We're told in Busman's Honeymoon that Peter always visits the condemned men whom he's helped bring to their current position, and that he asks for their forgiveness before they're hanged. (Then, of course, he proceeds to go home and have a nervous breakdown). So, are we to assume he did this for Urquhart, or attempted to do so? It's hard to picture Urquhart consenting to see him, but was even Peter having a breakdown over his death, considering that Urquhart had not only committed one particularly calculating and nasty murder, but had very nearly succeeded in using the judicial process to commit another one? Not that these sorts of things work rationally, but I wonder how that particular night ended up playing out.
And while the question "Did Philip commit suicide?" is obviously a red herring from the start to give the reader a little breathing space before zeroing in on Urquhart, I did find it bewildering how much time the characters spent pursuing that angle without ever remembering the fact that Philip had at least three months' worth of arsenic doses in his hair. It's natural that Harriet, who knows she didn't do it and can't imagine how (or why) Urquhart would have done it, would fall back on thinking it was suicide on the basis of "If you have eliminated the impossible, etc" but Peter and Charles Parker spend two or three weeks trying to chase down that sodium bicarb packet without either of them saying "Hold on a moment, is it really possible that this blighter deliberately poisoned himself no fewer than four times?" Bunter remembers -- he talks about it when he's having tea with Urquhart's servants -- but otherwise that fact goes straight down the memory hole for about 200 pages, until the issue arises again with regard to what they might find in Urquhart's hair. All I can conclude is that Peter was somewhat off his game for emotional reasons and Parker was humouring him :).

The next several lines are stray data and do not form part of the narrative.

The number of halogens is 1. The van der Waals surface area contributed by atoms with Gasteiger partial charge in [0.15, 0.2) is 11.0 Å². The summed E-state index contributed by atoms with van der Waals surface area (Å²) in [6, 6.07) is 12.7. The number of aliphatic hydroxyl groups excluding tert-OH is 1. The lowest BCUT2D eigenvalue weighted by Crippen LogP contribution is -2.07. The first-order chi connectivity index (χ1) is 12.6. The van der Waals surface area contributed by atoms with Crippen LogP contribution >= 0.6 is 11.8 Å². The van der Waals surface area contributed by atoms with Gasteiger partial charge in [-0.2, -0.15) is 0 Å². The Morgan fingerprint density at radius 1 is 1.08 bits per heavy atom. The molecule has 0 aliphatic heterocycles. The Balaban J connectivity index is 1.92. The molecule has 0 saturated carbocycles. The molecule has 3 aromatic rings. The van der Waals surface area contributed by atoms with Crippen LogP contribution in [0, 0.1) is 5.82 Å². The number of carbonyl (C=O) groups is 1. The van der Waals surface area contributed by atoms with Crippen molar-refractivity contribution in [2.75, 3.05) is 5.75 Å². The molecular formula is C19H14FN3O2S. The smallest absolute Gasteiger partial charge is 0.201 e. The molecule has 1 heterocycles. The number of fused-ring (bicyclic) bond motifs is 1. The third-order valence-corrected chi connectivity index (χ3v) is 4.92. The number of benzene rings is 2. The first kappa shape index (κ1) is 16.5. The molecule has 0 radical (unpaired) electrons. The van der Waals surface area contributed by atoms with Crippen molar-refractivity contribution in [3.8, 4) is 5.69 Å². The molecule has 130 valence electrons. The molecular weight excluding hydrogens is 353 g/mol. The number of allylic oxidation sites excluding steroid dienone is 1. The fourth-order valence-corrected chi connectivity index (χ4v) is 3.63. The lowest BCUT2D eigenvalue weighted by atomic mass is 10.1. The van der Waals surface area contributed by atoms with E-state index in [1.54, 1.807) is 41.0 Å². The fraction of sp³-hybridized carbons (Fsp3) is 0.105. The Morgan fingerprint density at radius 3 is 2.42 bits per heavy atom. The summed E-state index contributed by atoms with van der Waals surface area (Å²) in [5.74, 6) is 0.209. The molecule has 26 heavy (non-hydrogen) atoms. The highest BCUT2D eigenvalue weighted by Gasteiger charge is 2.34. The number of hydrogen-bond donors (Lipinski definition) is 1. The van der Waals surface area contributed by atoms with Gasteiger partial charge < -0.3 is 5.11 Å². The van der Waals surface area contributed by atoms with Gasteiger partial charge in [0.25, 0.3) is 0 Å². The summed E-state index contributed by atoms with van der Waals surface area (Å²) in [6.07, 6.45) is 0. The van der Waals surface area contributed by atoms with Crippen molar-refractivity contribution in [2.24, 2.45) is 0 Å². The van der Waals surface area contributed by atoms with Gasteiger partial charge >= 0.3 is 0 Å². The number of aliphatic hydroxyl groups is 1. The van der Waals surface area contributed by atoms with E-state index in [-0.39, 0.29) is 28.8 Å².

Of course, since Peter and Harriet have both read about Madeleine Smith, there's always the possibility that they subscribe to the theory that Emile L'Angelier actually committed suicide -- writing those dramatic diary entries and telling his friends "If she poisoned me, I would forgive her" in an elaborate scheme to frame Madeleine for murder. There's also a similarity in that Madeleine's first documented purchase of arsenic didn't occur until after L'Angelier's first attack -- though unlike Harriet, she never claimed she was buying it for a book. However, even Harriet doesn't seem that convinced of Philip's suicidal tendencies, so perhaps it's as well that they don't draw the L'Angelier comparison after all.